Of course, Dubai remains beautifully placed geographically as a hub for the region – providing a go-between for South East Europe, CIS, the Indian sub-continent, Africa and the rest of the Middle East. Being based at the Dubai World Central super-hub with its benefit of years of forward planning, also gives the airport a distinct edge as a part of the integrated multi-modal supply chain. As well as the excellent and renowned facilities at Jebel Ali port, the airport’s other neighbour Dubai Logistics City (DLC) is a massive one-stop shop for warehouses and logistics offices. With everything in one neat location, it’s no wonder that the airport’s developer is feeling confident about the future.
Unlike many other airports that are geared up specifically for passenger flights, where cargo is almost an afterthought, Al Maktoum International has been developed with at least an equal importance being given to cargo operations. It is almost predictable that the airport would launch with cargo as opposed to passenger operations.
“The airport as a whole was developed on that site as part of the vision to have a multi-modal hub predominantly built around the cargo and logistics operations,” Walsh concurs. “A primary reason for the airport to be there is that co-location with the port, the development of the hub and the access to the road infrastructure at that point. It made sense for cargo to start as that was one of the primary drivers for the airport being there.”
The other key driver was to reduce the pressure on its existing sister airport, Dubai International. Nearly a victim of its own success in terms of both cargo and passenger throughput, Dubai Airport has a limit in its capacity to handle the growth expected in the future. “We are certainly moving up in ranks as the largest cargo airport in the world and we know that in the foreseeable future there is going to be pressure on that in terms of our overall capacity,” admits Walsh. “It made sense to make cargo the first move at the new airport to help start relieving some pressure on Dubai International.”
With the new airport being viewed as a solution to Dubai’s potential future aviation constraint, it is envisaged that together both the airports will be able to handle the region’s growing cargo and passenger numbers.
“We are predominantly looking at moving airlines from Dubai International rather than taking new airlines in at this point as we do recognise that there needs to be some relief of some of the pressure there, ” says Walsh. This may even lead to a modification of the cargo facilities, with Dubai Airport cargo operations predominantly being around the belly-hold cargo within the passenger aircraft.”
Unfortunately due to confidentiality, Walsh has to remain quiet about which airlines have already signed up to join the airport in the near future. There has been talk that the region’s flagship carrier, Emirates Airlines, will be delaying its relocation to the new airport by up to 10 years. Walsh however, remains optimistic.
“Our first phase is to show the potential to the airlines and encourage those airlines to move across. We would like to be able to get to 250,000 tonnes of cargo within the first year through a phasing of airline moves,” he says.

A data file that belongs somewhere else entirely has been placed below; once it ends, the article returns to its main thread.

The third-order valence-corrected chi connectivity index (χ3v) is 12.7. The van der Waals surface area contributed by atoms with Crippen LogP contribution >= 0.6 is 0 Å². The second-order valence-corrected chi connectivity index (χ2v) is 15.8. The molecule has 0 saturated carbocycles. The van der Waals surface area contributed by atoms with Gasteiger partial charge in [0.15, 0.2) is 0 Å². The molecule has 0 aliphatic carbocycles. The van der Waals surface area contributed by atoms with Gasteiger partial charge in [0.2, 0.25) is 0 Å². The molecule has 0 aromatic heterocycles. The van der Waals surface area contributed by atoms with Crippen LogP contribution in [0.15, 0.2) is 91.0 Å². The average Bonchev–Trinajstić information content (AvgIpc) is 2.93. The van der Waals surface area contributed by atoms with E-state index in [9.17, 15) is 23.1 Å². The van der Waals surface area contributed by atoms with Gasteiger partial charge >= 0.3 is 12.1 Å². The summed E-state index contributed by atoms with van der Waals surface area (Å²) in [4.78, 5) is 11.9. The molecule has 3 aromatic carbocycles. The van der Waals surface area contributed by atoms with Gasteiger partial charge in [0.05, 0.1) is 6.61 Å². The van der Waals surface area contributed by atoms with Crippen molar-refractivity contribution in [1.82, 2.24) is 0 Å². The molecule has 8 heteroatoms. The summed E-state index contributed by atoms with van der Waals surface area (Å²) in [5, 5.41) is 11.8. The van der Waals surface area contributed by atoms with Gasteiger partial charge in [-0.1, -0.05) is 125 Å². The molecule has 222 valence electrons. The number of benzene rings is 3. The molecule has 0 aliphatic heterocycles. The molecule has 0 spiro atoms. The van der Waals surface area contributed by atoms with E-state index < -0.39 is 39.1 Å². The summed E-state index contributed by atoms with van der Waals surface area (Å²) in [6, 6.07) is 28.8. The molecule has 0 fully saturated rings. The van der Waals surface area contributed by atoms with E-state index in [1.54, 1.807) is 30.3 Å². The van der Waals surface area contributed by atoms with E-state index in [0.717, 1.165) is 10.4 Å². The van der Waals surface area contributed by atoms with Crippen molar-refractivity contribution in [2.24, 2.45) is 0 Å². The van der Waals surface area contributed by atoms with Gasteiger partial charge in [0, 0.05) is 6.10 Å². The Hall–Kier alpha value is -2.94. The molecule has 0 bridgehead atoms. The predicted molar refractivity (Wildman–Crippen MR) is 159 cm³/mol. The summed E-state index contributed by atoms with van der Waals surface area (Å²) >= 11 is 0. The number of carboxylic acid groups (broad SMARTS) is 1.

Walsh remains similarly hesitant to give a date for the commencement of the passenger side of operations. “We haven’t set a date at this time,” he says noncommittally. “The passenger facility is at its final stages of construction and is substantially complete now. If you went out to the site, you’d see that we are fitting out the terminal, building the car park and forecourt area and doing finishing touches in effect.” The passenger terminal aims to have a capacity of 7 million passengers, with the space to cater to 160 million annually in around 10 year’s time.
Last year, Dubai International itself received over 40 million passengers and is now being expanded to receive 75 million by 2012. With the numbers of arrivals into the region expected to nearly double that in the next 15 years, it is clear that the existing airport will not be able to cope with this expected growth. So once cargo operations at Al Maktoum airport are successfully underway, passenger operations look set to follow. “What we didn’t want to do was to put too much pressure on the airport by opening both passenger and cargo at the same time,” Walsh states.
For now, the future for the airport is looking very bright and Walsh expects this growth to continue.
“What I see for DWC is that cargo is going to incrementally grow over the next few years and we will keep adding capacity as the demand is there,” he predicts confidently. “Tenants are taking up facilities in DLC and as that part of the community grows, there will be a demand for the airlines to continue to operate out of the airport. We have a phased master plan which increases its capacity over the next 15 years.”
With so many advantages, the airport promises to go from strength to strength.
“We’ve been asked before how do we compare to our competitors in Sharjah and Abu Dhabi, but our competitors are airports like Hong Kong and Singapore,” says Walsh. “Although we do obviously look at our regional competitors, we are in the global business here. We want to take our rightful place in the world.”